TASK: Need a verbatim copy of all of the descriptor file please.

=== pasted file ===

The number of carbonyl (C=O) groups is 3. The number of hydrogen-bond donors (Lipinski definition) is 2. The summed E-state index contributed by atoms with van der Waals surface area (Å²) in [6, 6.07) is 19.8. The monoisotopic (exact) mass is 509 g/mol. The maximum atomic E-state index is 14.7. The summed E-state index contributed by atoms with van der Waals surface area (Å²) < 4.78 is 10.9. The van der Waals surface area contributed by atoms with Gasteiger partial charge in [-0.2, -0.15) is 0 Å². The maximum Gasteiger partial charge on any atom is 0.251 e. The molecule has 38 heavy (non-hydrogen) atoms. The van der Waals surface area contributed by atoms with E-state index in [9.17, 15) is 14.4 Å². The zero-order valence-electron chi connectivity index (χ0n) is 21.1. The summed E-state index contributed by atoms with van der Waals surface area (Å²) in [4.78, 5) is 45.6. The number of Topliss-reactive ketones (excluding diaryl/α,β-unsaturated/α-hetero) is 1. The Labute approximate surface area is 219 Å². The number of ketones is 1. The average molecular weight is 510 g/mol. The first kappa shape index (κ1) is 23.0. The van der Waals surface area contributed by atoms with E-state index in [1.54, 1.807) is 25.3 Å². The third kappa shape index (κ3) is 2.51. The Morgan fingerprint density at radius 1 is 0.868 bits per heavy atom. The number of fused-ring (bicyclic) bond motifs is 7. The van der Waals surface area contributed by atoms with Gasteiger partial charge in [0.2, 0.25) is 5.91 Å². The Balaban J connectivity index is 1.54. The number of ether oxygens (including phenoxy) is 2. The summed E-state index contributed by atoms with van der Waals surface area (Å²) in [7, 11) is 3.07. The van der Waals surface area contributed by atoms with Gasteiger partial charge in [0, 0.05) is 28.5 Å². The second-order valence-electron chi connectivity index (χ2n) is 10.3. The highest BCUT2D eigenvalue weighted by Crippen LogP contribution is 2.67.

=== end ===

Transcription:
The number of carbonyl (C=O) groups is 3. The number of hydrogen-bond donors (Lipinski definition) is 2. The summed E-state index contributed by atoms with van der Waals surface area (Å²) in [6, 6.07) is 19.8. The monoisotopic (exact) mass is 509 g/mol. The maximum atomic E-state index is 14.7. The summed E-state index contributed by atoms with van der Waals surface area (Å²) < 4.78 is 10.9. The van der Waals surface area contributed by atoms with Gasteiger partial charge in [-0.2, -0.15) is 0 Å². The maximum Gasteiger partial charge on any atom is 0.251 e. The molecule has 38 heavy (non-hydrogen) atoms. The van der Waals surface area contributed by atoms with E-state index in [9.17, 15) is 14.4 Å². The zero-order valence-electron chi connectivity index (χ0n) is 21.1. The summed E-state index contributed by atoms with van der Waals surface area (Å²) in [4.78, 5) is 45.6. The number of Topliss-reactive ketones (excluding diaryl/α,β-unsaturated/α-hetero) is 1. The Labute approximate surface area is 219 Å². The number of ketones is 1. The average molecular weight is 510 g/mol. The first kappa shape index (κ1) is 23.0. The van der Waals surface area contributed by atoms with E-state index in [1.54, 1.807) is 25.3 Å². The third kappa shape index (κ3) is 2.51. The Morgan fingerprint density at radius 1 is 0.868 bits per heavy atom. The number of fused-ring (bicyclic) bond motifs is 7. The van der Waals surface area contributed by atoms with Gasteiger partial charge in [0.2, 0.25) is 5.91 Å². The Balaban J connectivity index is 1.54. The number of ether oxygens (including phenoxy) is 2. The summed E-state index contributed by atoms with van der Waals surface area (Å²) in [7, 11) is 3.07. The van der Waals surface area contributed by atoms with Gasteiger partial charge in [0, 0.05) is 28.5 Å². The second-order valence-electron chi connectivity index (χ2n) is 10.3. The highest BCUT2D eigenvalue weighted by Crippen LogP contribution is 2.67.